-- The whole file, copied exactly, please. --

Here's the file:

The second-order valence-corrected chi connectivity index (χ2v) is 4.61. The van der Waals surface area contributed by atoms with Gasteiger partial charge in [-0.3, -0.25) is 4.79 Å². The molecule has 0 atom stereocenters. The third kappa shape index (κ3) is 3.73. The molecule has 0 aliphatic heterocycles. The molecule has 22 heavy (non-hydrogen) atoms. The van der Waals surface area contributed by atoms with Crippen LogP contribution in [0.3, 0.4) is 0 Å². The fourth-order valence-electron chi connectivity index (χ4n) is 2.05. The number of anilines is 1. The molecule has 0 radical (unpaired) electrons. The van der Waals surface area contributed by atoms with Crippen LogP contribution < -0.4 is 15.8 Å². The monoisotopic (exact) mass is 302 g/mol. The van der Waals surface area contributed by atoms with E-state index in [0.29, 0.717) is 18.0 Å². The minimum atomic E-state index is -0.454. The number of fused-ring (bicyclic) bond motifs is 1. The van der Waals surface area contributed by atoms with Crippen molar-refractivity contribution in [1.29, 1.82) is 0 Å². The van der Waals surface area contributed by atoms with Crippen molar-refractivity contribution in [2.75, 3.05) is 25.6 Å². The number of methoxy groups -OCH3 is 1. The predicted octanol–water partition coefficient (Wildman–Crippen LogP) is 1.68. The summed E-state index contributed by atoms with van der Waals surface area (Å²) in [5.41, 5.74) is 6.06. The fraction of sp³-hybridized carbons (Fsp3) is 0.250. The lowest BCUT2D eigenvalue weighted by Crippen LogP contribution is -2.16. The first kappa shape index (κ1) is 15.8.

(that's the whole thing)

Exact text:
The second-order valence-corrected chi connectivity index (χ2v) is 4.61. The van der Waals surface area contributed by atoms with Gasteiger partial charge in [-0.3, -0.25) is 4.79 Å². The molecule has 0 atom stereocenters. The third kappa shape index (κ3) is 3.73. The molecule has 0 aliphatic heterocycles. The molecule has 22 heavy (non-hydrogen) atoms. The van der Waals surface area contributed by atoms with Crippen LogP contribution in [0.3, 0.4) is 0 Å². The fourth-order valence-electron chi connectivity index (χ4n) is 2.05. The number of anilines is 1. The molecule has 0 radical (unpaired) electrons. The van der Waals surface area contributed by atoms with Crippen LogP contribution < -0.4 is 15.8 Å². The monoisotopic (exact) mass is 302 g/mol. The van der Waals surface area contributed by atoms with E-state index in [0.29, 0.717) is 18.0 Å². The minimum atomic E-state index is -0.454. The number of fused-ring (bicyclic) bond motifs is 1. The van der Waals surface area contributed by atoms with Crippen molar-refractivity contribution in [1.29, 1.82) is 0 Å². The van der Waals surface area contributed by atoms with Crippen molar-refractivity contribution in [2.75, 3.05) is 25.6 Å². The number of methoxy groups -OCH3 is 1. The predicted octanol–water partition coefficient (Wildman–Crippen LogP) is 1.68. The summed E-state index contributed by atoms with van der Waals surface area (Å²) in [5.41, 5.74) is 6.06. The fraction of sp³-hybridized carbons (Fsp3) is 0.250. The lowest BCUT2D eigenvalue weighted by Crippen LogP contribution is -2.16. The first kappa shape index (κ1) is 15.8.